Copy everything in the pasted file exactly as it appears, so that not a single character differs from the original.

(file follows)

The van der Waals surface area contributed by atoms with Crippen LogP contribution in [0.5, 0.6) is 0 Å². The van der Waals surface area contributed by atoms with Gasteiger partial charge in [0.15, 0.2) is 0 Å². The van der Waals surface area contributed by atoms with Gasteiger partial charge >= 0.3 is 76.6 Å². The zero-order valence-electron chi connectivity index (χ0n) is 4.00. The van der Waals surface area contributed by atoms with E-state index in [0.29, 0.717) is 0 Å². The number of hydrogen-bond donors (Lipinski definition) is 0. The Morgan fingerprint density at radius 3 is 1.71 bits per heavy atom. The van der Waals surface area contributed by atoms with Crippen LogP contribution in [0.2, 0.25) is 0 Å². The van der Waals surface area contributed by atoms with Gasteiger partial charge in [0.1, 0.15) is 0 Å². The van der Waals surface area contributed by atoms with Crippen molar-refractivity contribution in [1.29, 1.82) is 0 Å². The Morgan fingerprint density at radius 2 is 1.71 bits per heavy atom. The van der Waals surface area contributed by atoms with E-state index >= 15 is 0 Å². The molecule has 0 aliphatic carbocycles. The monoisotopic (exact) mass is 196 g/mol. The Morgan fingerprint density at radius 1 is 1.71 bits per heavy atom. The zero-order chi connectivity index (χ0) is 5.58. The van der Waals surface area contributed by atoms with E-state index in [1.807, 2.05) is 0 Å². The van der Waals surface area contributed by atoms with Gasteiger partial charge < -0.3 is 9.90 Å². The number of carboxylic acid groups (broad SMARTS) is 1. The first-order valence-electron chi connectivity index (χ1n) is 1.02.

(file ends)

The van der Waals surface area contributed by atoms with Crippen LogP contribution in [0.5, 0.6) is 0 Å². The van der Waals surface area contributed by atoms with Gasteiger partial charge in [0.15, 0.2) is 0 Å². The van der Waals surface area contributed by atoms with Gasteiger partial charge >= 0.3 is 76.6 Å². The zero-order valence-electron chi connectivity index (χ0n) is 4.00. The van der Waals surface area contributed by atoms with E-state index in [0.29, 0.717) is 0 Å². The number of hydrogen-bond donors (Lipinski definition) is 0. The Morgan fingerprint density at radius 3 is 1.71 bits per heavy atom. The van der Waals surface area contributed by atoms with Crippen LogP contribution in [0.2, 0.25) is 0 Å². The van der Waals surface area contributed by atoms with Gasteiger partial charge in [0.1, 0.15) is 0 Å². The van der Waals surface area contributed by atoms with Crippen molar-refractivity contribution in [1.29, 1.82) is 0 Å². The Morgan fingerprint density at radius 2 is 1.71 bits per heavy atom. The van der Waals surface area contributed by atoms with E-state index >= 15 is 0 Å². The molecule has 0 aliphatic carbocycles. The monoisotopic (exact) mass is 196 g/mol. The Morgan fingerprint density at radius 1 is 1.71 bits per heavy atom. The zero-order chi connectivity index (χ0) is 5.58. The van der Waals surface area contributed by atoms with E-state index in [1.807, 2.05) is 0 Å². The van der Waals surface area contributed by atoms with Gasteiger partial charge < -0.3 is 9.90 Å². The number of carboxylic acid groups (broad SMARTS) is 1. The first-order valence-electron chi connectivity index (χ1n) is 1.02.